The government has portrayed the church as a malicious ally of those trying to keep the 6-year-old Elian in the United States, Fides said in a report April 4.
The report, citing informed church sources in Havana, said the Cuban regime has quietly withdrawn permission for some church-sponsored events and increased its surveillance of others.
It said that as Cuban outrage has grown over the Elian case, the government has been trying to direct it more and more against the church.
One commercial on state TV took particular aim at U.S. Dominican Sister Jeanne O'Laughlin, president of Barry University and the nun who hosted a January meeting between Elian and his grandmothers in Miami Beach. O'Laughlin later said she was in favor of Elian remaining in the United States. The commercial depicted the nun as slowly being transformed into a computer image of a demon, Fides said.
It said Havana police have announced heavy fines for anyone publicly defending the nun's role in the case.
Cuban-born Elian has been in a custody battle between his Cuban father and Cuban-American relatives since Nov. 25, when he was found off the Florida coast after a boat carrying his mother, stepfather and other Cuban refugees sank. The mother and the stepfather did not survive.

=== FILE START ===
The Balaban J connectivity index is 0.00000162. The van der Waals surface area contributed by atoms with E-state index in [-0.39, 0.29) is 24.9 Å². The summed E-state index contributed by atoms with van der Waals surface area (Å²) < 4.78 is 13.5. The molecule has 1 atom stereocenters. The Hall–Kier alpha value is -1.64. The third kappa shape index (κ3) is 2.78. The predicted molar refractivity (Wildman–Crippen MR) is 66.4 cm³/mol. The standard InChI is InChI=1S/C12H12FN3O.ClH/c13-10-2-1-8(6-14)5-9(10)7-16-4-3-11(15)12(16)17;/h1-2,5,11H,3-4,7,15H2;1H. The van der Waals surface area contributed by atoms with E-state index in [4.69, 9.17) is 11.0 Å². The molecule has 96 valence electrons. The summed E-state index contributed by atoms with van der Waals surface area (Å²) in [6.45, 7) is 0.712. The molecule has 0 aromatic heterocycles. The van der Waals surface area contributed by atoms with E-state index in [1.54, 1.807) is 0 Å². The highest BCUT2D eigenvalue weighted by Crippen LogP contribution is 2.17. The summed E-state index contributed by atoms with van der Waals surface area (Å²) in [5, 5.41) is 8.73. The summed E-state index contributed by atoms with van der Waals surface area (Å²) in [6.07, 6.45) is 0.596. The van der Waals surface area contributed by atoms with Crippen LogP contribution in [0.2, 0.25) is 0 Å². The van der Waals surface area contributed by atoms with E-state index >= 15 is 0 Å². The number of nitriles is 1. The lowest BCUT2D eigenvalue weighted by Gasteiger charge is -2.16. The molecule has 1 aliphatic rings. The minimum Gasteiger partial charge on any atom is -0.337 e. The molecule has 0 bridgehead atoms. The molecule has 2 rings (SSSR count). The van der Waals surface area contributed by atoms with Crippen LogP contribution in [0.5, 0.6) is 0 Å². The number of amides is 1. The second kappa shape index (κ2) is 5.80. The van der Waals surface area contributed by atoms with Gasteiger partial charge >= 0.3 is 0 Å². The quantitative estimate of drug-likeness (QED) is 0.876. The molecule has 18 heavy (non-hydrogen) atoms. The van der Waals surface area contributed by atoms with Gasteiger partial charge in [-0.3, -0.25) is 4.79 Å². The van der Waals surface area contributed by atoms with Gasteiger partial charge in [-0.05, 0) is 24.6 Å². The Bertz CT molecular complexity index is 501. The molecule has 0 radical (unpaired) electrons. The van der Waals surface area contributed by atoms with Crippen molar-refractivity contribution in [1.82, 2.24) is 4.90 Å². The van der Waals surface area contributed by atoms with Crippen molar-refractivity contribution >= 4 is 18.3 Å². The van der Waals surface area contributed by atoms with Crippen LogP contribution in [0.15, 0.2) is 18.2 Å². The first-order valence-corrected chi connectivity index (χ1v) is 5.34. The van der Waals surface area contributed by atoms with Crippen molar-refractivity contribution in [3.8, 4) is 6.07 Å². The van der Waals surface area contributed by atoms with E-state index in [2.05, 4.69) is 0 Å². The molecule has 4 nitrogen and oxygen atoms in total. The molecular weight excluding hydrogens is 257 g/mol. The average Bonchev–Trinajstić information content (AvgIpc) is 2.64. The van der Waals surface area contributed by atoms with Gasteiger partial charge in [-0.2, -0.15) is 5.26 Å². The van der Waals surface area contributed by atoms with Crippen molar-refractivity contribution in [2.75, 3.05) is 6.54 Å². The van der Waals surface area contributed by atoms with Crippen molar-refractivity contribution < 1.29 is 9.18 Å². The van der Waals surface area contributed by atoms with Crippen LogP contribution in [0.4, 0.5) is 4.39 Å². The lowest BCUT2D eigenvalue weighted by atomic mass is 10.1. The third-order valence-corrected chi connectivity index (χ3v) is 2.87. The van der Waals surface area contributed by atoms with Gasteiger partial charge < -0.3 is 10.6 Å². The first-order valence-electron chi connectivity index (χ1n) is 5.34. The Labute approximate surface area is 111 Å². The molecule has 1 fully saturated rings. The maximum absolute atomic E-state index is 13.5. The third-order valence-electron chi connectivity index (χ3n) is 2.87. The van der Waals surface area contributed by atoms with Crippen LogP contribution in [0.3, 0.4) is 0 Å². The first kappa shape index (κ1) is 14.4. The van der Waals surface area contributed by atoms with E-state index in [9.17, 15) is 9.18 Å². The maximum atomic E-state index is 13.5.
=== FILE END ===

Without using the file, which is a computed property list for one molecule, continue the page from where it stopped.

Although Cardinal Jaime Ortega Alamino of Havana said in December that the boy should be reunited with his father in Cuba, the official media did not report that until 10 days afterward, Fides said. Cardinal Ortega later said that the Elian case was being used in Cuba to incite ``prejudices and dark feelings'' against the church.
Cuban authorities have made small concessions on church freedom since Pope John Paul II's visit there in 1998, but Fides said there were worrisome signs these freedoms were "disappearing, giving way to greater control" over the church's activities.
Last December, for example, Cuban authorities abruptly canceled a national youth meeting at a Marian shrine the day before the event. A jubilee-year youth procession was recently modified by authorities at the last minute, with increased security.
Meanwhile, a Cuban human rights group has reported that 600 dissidents have been arrested or temporarily detained since last November, the biggest such operation in the last decade.
Fides said the regime of Cuban President Fidel Castro fears that in the wake of the pope's visit, Cuban dissidents are having more frequent contact with the church, whose social doctrine is seen as protecting human rights and critical of the government. In late March, for example, 20 dissidents demonstrated with a day of fasting and prayer at the country's most famous Marian sanctuary, with the support of the local pastor.